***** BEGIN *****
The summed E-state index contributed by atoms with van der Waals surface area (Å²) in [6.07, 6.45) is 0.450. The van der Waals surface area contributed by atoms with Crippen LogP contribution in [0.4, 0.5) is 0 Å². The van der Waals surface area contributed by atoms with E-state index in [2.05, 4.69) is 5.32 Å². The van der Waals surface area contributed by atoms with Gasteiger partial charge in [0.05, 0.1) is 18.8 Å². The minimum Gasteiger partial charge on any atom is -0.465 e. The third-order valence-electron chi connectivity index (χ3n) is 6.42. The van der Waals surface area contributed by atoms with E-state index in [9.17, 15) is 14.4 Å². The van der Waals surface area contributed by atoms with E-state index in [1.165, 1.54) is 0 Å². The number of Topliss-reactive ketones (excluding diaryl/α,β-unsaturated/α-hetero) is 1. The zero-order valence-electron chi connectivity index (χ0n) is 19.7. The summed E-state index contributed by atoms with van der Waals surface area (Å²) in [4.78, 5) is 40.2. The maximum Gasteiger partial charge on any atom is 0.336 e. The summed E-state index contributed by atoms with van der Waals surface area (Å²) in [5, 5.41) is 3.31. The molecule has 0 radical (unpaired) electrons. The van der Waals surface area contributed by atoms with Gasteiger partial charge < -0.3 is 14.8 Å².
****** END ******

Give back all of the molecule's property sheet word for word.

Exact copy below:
The summed E-state index contributed by atoms with van der Waals surface area (Å²) in [6.07, 6.45) is 0.450. The van der Waals surface area contributed by atoms with Crippen LogP contribution in [0.4, 0.5) is 0 Å². The van der Waals surface area contributed by atoms with E-state index in [2.05, 4.69) is 5.32 Å². The van der Waals surface area contributed by atoms with Gasteiger partial charge in [0.05, 0.1) is 18.8 Å². The minimum Gasteiger partial charge on any atom is -0.465 e. The third-order valence-electron chi connectivity index (χ3n) is 6.42. The van der Waals surface area contributed by atoms with E-state index in [9.17, 15) is 14.4 Å². The van der Waals surface area contributed by atoms with E-state index in [1.165, 1.54) is 0 Å². The number of Topliss-reactive ketones (excluding diaryl/α,β-unsaturated/α-hetero) is 1. The zero-order valence-electron chi connectivity index (χ0n) is 19.7. The summed E-state index contributed by atoms with van der Waals surface area (Å²) in [4.78, 5) is 40.2. The maximum Gasteiger partial charge on any atom is 0.336 e. The summed E-state index contributed by atoms with van der Waals surface area (Å²) in [5, 5.41) is 3.31. The molecule has 0 radical (unpaired) electrons. The van der Waals surface area contributed by atoms with Gasteiger partial charge < -0.3 is 14.8 Å².